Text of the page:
Another Judge Says There's No Trademark Violation In Selling Ads On Trademarked Keywords
from the understanding-trademark-law dept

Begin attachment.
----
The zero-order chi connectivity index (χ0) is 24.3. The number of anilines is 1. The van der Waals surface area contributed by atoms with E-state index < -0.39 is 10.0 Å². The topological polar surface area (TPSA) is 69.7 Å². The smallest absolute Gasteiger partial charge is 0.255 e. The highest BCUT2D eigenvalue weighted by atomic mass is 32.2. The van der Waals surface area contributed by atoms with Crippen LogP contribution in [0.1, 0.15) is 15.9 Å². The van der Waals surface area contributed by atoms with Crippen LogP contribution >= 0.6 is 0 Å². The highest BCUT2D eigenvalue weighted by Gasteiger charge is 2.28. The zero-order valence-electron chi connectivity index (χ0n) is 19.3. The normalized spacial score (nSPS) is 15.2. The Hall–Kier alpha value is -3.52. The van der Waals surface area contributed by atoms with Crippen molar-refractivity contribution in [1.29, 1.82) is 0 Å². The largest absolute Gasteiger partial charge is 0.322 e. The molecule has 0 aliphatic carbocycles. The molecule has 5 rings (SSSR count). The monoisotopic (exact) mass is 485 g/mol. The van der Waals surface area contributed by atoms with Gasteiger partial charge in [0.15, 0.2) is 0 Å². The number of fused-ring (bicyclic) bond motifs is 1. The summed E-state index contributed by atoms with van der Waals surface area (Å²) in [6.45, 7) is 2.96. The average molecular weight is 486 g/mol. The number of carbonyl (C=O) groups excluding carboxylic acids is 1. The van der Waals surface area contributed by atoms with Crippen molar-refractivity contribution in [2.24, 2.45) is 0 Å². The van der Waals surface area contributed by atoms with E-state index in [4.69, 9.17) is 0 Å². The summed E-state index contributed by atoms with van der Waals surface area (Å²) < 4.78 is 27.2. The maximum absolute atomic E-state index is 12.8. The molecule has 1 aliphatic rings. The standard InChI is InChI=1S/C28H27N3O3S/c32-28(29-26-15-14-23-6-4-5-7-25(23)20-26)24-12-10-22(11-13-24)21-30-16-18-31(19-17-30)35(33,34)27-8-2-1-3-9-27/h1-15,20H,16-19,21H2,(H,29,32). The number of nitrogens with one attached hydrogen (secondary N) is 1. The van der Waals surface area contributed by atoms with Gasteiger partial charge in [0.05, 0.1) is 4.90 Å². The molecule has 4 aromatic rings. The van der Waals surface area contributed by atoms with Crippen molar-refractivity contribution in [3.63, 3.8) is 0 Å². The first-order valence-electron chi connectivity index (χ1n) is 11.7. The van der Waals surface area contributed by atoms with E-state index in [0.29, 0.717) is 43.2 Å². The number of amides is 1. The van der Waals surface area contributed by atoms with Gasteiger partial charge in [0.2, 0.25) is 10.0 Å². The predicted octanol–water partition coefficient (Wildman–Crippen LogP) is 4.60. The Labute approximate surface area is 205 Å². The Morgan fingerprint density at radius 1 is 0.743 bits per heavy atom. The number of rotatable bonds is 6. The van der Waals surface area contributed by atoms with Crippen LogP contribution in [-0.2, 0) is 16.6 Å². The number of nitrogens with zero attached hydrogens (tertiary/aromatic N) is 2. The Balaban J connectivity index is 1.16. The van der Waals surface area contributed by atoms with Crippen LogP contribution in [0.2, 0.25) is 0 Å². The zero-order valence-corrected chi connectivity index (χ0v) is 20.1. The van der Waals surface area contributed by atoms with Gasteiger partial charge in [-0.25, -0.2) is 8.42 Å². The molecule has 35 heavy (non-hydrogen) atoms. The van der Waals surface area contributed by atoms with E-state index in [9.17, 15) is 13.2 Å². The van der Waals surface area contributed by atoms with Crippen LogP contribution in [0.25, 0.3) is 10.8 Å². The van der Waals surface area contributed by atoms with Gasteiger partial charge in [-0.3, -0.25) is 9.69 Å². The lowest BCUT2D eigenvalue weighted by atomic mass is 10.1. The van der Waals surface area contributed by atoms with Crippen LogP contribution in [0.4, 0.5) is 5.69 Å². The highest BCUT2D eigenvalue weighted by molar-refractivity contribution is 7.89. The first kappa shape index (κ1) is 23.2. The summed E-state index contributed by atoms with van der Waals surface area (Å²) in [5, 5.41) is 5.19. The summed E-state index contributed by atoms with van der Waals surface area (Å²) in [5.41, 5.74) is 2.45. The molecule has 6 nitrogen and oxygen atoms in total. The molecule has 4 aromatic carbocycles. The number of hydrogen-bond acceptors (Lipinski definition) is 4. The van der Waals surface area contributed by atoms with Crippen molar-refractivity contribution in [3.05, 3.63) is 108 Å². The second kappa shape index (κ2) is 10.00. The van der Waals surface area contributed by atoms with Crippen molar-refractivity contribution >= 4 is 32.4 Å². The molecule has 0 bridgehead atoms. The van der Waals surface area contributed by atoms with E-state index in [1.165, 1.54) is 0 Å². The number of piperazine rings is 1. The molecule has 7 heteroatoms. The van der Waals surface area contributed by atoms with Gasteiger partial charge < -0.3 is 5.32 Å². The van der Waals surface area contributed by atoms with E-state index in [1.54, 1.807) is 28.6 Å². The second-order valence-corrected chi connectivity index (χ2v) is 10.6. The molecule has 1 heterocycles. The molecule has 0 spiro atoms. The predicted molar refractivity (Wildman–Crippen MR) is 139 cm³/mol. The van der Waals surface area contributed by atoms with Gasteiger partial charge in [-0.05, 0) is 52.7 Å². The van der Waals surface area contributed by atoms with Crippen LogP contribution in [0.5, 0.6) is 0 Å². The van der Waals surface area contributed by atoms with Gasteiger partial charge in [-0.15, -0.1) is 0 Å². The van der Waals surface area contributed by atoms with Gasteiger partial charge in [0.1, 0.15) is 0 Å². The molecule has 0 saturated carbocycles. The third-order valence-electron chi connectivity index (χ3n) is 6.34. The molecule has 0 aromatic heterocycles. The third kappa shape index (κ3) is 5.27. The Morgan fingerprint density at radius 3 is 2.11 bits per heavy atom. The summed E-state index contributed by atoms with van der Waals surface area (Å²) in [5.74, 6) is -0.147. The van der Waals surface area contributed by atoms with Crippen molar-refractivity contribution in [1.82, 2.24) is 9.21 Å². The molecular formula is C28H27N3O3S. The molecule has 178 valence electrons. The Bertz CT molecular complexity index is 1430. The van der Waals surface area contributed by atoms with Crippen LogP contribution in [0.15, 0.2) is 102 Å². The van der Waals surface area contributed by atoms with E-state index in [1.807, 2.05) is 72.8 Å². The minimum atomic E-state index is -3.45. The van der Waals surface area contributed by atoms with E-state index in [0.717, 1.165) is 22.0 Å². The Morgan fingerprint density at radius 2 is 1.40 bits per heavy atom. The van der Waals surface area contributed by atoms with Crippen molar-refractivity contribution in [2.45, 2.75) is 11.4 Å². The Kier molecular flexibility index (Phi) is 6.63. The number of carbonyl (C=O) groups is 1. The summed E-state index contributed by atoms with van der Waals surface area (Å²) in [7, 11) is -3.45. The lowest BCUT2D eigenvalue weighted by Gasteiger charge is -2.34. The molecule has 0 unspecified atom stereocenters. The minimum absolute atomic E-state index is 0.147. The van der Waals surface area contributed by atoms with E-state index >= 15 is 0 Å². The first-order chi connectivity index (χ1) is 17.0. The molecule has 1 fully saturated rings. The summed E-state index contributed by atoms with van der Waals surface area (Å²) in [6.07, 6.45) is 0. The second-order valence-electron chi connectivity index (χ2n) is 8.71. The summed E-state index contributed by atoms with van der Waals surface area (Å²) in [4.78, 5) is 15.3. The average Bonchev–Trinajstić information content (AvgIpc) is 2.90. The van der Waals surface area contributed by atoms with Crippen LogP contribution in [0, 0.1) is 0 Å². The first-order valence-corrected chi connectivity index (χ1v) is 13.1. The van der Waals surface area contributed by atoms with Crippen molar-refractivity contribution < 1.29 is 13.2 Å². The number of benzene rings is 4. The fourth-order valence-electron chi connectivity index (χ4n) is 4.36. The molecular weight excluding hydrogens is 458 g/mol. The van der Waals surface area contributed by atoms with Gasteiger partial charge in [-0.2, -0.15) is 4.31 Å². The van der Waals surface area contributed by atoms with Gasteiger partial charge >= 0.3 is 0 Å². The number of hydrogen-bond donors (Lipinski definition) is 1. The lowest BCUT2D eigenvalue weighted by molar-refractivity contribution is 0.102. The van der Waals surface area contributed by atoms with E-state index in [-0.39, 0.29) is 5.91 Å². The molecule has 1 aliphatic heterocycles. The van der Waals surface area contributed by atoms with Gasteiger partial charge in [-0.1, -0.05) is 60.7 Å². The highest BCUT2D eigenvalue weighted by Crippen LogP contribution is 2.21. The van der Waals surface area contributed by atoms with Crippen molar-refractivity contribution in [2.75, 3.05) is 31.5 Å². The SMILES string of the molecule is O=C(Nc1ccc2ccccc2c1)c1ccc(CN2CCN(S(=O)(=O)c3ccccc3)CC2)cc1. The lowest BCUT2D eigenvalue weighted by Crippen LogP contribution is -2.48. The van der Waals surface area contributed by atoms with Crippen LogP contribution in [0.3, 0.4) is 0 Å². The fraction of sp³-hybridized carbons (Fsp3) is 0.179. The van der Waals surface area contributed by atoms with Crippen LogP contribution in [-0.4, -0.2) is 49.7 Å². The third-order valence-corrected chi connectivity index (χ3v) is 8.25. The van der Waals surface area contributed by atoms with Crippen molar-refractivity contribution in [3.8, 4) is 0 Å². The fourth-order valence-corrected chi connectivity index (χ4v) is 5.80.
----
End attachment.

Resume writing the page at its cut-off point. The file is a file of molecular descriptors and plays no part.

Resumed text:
The good news is that in this case, the judge has come out and said clearly that there is no trademark violation in selling ads on trademarked keywords. Unlike in some of the other cases, the judge didn't punt on the issue and very clearly said there is no trademark issue here. Of course, Rescuecom is not happy with the decision and will probably appeal. It has made a statement on the matter that is worth quoting just for the level of hyperbole: "A dangerous precedent has been set that allows a behemoth to pit smaller competitors against one another, while it rakes in the additional revenue. The immense power enjoyed by Google will be compounded by this ugly tactic as advertisers clamor to reach critical online audiences. Rescuecom will not be the last company hurt by this scheme." Of course, much of that statement is wrong. This really is no different than earlier cases, and it is consistent with the purpose of trademark law. It has nothing to do with allowing a behemoth to do anything, and whether or not Google makes money has no real bearing on whether it's a problem for Rescuecom. Furthermore, it's not clear how Rescuecom is "hurt" by this. If it's true that they're hurt by someone else's ad, then it would seem that any competitor's advertisement is hurting them as well -- but last we checked, advertising against your competitors is perfectly legal. Update: Lawyer Eric Goldman has a great summary of the details in the decision. As noted here, unlike previous cases, this judge didn't punt on the issue, but clearly said that search engines selling ads on trademarks are not violating trademark law. However, the News.com article was a little confusing, and may have missed the bigger point. In this case, the judge was more focused on that "second" issue I described above: Google's liability. That's what the decision was based on, saying that a search engine selling keywords is not "using the trademark in commerce" and therefore there's no misuse. So, the decision is a big deal, because it highlights that search engines selling ads on trademarks are not actually using the mark in commerce, and therefore, not liable for its misuse (though, the advertisers who buy the ads still could be, depending on how it's used). Update 2: It turns out that the company thought this lawsuit would make for a good publicity stunt. Nice of them to abuse the legal systems for the sake of PR.